Experiences of social care in Jonkoping Municipality

Jonkoping is a municipality in southern Sweden on the edge of Lake Vättern. Officials and social services workers in the area wanted to gather user perspectives to give citizens a voice as they work towards improving social services.This feature articles brings the stories from different service users, including asylum seekers and autistic people, and from staff together in order to understand and amplify their experiences of life in Sweden and how the support that they receive from social services can make their lives easier or more difficult.

The stories were gathered as part of the CoSIE project - a pan-European scheme looking at the co-creation of public services - and this feature article organises the findings from the stories into four broad sections. The first looks at the way in which users and staff describe their role in the national and local society and the extent to which they feel accepted in society. The second looks at positive stories where individuals feel they have control over their own lives, and the role that positive interactions with social services have to play in this. The third examines stories that are less positive - where individuals describe the struggles they face in their daily lives. Finally, the role of the services is explored, and the stories of the staff and users contribute to build up a picture of the strengths and weaknesses of the service, and where improvements might be made.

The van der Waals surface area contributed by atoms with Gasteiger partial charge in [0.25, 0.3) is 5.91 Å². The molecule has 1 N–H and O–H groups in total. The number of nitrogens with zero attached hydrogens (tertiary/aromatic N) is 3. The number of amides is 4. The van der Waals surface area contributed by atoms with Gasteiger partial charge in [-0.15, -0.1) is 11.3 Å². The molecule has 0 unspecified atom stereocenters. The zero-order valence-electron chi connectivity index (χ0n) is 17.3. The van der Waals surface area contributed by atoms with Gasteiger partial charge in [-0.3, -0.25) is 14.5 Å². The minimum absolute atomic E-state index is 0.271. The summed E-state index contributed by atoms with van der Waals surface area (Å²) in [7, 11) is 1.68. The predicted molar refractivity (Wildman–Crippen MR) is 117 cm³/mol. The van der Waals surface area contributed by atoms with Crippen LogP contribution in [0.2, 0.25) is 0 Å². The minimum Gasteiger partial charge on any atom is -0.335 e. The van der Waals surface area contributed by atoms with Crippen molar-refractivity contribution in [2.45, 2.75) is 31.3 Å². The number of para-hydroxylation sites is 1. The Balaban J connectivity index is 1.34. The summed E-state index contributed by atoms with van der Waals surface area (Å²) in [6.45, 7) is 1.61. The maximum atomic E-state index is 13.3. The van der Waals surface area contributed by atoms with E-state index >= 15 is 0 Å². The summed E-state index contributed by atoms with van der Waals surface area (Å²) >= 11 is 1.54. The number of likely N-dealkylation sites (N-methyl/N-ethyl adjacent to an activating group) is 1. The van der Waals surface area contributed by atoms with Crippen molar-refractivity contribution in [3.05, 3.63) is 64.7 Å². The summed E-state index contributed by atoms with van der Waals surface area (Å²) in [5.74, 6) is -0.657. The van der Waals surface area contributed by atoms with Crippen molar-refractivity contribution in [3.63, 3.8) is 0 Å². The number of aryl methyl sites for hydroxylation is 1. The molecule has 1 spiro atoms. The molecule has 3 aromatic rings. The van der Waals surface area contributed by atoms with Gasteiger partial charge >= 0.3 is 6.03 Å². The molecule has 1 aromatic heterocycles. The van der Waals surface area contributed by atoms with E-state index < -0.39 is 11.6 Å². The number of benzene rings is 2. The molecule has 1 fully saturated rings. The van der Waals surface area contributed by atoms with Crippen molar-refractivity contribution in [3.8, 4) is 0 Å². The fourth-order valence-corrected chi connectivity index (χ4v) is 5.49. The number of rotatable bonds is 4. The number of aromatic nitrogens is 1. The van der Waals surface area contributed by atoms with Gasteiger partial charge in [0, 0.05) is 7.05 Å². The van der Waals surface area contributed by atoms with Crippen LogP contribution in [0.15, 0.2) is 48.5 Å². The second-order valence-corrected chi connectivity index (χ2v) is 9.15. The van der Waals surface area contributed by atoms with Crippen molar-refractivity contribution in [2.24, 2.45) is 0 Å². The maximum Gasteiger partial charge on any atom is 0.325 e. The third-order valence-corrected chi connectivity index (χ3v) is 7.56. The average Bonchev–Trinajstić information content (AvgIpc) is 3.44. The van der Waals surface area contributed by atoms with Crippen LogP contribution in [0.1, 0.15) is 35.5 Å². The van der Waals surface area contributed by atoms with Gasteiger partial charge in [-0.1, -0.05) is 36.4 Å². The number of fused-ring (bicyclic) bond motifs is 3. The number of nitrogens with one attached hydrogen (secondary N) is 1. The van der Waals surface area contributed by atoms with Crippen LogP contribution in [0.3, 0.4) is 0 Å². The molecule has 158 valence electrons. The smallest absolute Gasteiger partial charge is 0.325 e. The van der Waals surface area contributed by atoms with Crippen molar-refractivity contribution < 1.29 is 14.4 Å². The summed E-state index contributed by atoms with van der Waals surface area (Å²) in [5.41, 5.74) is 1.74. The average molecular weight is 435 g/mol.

Feeling accepted in society: hopes, expectations and realities of life in Sweden

Many of the stories were about individuals wanting to feel in control of their daily life and feel accepted by the society in which they live. This was true of both people with disabilities and asylum seekers.